When looking for long term success in endurance sports, we believe there are 6 key elements you should work into your approach:
Periodization: Don’t race too much. Set up your season with a few key races in mind, spaced apart appropriately. Leave room for proper training blocks, each with a dedicated purpose, referred to as phase. Racing is fun but only race when your body is rested for the effort.
Interplay: The way workouts stack up inside of your training plan is the art of a well written plan. Within your plan there is a delicate balance between work, recovery, and rest. Easy days should be EASY and hard days should be HARD. Every session should have a purpose. If you don’t know how workouts fit together, consult a professional for help.
Patience: Consistency is the key to long-term success. Have a plan, stick to it and make as few deviations as possible. Avoid sessions that aren’t designed for your goals. While group bike sessions and track workouts are fun and exciting, the intensity they carry is only appropriate at certain phases of a season, not every week. Practicing patience will help you avoid injury, allow you to complete workouts more consistently, and ultimately help you realize your potential.
Durability: There are many ways to build durability, some safer than others. We’ve all heard the classic runner’s mentality “I need to do x number of 20 milers before I’m ready for my marathon.” Twenty miles of trail running differs from 20 miles of road running and 20 miles for an elite runner is a MUCH different training stress than 20 miles for a middle of the pack marathoner. Training stress needs to be unique to each athlete. We chose to focus on running for relatability, but the principle applies to swimming and cycling too. It’s safer to build durability through frequency over time than any one single brute workout. A split long run instead of a single mega-mileage run allows for more quality work and reduces the risk of injury. Similarly intensity is safer to apply on the bike than on the run. All workouts must be fueled and a recovery drink should be used following long and/or depleting workouts.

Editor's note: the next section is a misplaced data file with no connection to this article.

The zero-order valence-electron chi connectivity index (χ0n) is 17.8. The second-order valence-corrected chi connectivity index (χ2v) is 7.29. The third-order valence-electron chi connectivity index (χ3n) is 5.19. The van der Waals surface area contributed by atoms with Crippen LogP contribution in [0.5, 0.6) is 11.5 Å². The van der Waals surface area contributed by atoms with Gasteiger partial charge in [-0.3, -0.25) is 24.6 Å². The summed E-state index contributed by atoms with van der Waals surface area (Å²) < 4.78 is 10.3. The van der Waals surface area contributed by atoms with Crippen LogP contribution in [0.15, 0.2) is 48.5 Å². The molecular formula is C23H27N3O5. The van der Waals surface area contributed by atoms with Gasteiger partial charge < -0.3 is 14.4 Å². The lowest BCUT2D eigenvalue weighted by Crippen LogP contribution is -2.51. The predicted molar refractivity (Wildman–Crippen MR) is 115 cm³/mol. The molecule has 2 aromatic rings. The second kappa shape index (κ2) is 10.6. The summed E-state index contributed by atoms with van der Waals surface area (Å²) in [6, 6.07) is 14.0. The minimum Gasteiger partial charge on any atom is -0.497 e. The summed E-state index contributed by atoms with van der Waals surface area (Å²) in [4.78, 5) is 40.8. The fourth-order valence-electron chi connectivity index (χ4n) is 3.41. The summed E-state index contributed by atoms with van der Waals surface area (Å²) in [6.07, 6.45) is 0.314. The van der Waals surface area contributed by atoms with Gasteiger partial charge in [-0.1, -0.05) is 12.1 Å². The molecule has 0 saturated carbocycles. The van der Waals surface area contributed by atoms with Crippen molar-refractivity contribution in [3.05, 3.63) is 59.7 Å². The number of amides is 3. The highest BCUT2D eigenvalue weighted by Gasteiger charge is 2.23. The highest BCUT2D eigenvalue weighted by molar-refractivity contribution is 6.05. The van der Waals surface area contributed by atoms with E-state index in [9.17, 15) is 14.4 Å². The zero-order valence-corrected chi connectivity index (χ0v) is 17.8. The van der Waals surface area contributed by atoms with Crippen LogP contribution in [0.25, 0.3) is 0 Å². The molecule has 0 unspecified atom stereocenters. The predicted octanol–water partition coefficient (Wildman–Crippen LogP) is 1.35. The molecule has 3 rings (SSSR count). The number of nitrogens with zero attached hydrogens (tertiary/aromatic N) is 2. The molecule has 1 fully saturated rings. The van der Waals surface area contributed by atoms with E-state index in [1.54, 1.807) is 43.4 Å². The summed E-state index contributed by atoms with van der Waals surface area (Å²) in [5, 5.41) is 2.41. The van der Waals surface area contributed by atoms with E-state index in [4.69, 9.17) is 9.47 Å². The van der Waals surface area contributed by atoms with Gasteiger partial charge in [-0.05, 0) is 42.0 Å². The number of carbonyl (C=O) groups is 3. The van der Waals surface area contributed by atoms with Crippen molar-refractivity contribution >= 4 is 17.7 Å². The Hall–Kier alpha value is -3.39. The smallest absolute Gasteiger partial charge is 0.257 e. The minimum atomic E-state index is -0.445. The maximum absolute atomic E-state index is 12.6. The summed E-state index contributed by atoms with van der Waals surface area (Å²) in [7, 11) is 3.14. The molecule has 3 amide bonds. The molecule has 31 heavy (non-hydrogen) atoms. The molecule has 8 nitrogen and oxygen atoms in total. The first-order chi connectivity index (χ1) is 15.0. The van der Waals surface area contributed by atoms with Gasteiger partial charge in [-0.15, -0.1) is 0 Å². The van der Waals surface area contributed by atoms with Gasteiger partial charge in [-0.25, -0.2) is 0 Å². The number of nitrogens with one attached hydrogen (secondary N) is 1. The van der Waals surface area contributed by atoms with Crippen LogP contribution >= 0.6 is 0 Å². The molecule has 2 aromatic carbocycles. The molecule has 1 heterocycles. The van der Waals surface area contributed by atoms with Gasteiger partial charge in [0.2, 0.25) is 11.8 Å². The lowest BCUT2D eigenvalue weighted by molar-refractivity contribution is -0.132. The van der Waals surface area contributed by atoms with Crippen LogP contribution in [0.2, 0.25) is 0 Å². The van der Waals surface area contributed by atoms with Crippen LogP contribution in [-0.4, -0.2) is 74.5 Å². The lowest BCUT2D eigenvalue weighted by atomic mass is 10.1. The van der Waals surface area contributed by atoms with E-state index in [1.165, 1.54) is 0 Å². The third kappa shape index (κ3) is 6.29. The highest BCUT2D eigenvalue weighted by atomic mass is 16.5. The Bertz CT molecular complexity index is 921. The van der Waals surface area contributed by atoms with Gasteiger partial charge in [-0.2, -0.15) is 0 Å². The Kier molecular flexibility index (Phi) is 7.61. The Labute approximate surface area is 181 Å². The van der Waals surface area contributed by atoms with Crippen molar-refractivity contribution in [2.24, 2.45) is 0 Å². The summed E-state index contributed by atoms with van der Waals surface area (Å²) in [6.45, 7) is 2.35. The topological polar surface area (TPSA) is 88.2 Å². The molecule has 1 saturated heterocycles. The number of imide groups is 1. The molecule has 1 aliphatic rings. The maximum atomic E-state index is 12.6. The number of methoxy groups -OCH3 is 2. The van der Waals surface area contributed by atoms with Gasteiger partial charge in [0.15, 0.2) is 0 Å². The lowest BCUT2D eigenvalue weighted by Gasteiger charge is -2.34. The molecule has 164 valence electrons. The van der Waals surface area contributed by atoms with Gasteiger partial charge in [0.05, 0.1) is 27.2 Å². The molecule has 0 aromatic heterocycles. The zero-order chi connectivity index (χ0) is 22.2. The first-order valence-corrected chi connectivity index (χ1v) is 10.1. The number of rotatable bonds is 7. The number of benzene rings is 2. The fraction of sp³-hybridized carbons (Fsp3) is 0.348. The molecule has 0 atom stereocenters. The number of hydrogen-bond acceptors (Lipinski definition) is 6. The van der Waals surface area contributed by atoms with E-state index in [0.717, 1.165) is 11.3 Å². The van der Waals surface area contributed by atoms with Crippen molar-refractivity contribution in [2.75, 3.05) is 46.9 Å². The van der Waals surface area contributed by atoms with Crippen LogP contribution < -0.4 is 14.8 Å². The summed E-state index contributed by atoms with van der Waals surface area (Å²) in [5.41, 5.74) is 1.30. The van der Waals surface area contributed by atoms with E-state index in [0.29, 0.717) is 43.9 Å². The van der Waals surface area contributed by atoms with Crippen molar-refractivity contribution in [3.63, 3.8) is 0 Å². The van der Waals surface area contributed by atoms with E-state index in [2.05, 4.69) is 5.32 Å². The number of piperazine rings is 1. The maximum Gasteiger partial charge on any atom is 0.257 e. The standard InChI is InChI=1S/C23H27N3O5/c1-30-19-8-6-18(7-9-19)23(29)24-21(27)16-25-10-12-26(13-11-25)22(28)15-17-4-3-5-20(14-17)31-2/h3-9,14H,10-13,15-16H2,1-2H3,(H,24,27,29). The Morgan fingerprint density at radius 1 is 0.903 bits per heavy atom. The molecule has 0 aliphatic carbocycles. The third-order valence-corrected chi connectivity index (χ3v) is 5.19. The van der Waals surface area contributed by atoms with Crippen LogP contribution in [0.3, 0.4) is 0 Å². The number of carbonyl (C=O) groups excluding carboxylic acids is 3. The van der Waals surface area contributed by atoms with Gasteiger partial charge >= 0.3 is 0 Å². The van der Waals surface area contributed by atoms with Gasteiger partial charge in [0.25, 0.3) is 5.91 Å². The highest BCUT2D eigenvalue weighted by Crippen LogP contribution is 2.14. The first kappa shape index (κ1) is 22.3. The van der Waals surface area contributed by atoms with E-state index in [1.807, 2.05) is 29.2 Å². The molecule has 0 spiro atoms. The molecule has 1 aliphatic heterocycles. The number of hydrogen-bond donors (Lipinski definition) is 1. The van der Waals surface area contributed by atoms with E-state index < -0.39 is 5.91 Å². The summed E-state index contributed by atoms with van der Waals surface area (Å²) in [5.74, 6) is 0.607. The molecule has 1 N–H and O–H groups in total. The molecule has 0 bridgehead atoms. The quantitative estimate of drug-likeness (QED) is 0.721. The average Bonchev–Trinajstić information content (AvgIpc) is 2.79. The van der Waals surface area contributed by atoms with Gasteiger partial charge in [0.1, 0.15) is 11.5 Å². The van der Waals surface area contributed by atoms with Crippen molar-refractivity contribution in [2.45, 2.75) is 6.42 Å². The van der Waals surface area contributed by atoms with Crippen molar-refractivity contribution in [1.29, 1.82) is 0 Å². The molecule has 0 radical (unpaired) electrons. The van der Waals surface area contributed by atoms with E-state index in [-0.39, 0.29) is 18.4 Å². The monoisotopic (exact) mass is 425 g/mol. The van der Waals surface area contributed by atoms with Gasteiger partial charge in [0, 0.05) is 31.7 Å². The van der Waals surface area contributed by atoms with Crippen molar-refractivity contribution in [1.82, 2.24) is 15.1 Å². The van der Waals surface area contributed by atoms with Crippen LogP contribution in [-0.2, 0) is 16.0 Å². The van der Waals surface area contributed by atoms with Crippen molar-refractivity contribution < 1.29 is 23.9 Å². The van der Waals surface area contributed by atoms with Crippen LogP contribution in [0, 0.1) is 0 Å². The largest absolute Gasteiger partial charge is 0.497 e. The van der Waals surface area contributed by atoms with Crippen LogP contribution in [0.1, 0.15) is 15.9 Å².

Camaraderie: Group workouts are great, and we believe in communal suffering. That doesn’t change the fact that all athletes are different and even those training for the same event require different workouts, not just adjusted sets. YOUR workouts need to target YOUR limiters and fit with your season, block, and longevity goals. If you’re participating in a group session, the workout was designed, at best, for one athlete and is not appropriate for ALL athletes. Certainly, enjoy training with other athletes but be comfortable doing work within that session that is specific to YOU and YOUR needs.
Too Much Focus on Training: Most athletes place too much of an emphasis on training alone. There are five equally important components and four are often neglected: 1) training 2) daily nutrition/restorative techniques, 3) workout/race fueling, 4) pacing, and 5) mental fitness. In order to achieve success, you must find a balance between all five components. Nailing workouts is the easy part. The real success comes from doing all the little things right.
For guidance in balancing all of these elements, consider reaching out to one of the expert coaches at Grn Mchn Multisports. We specialize in building plans tailored to each athlete and their unique needs. We are available for consultations and testing.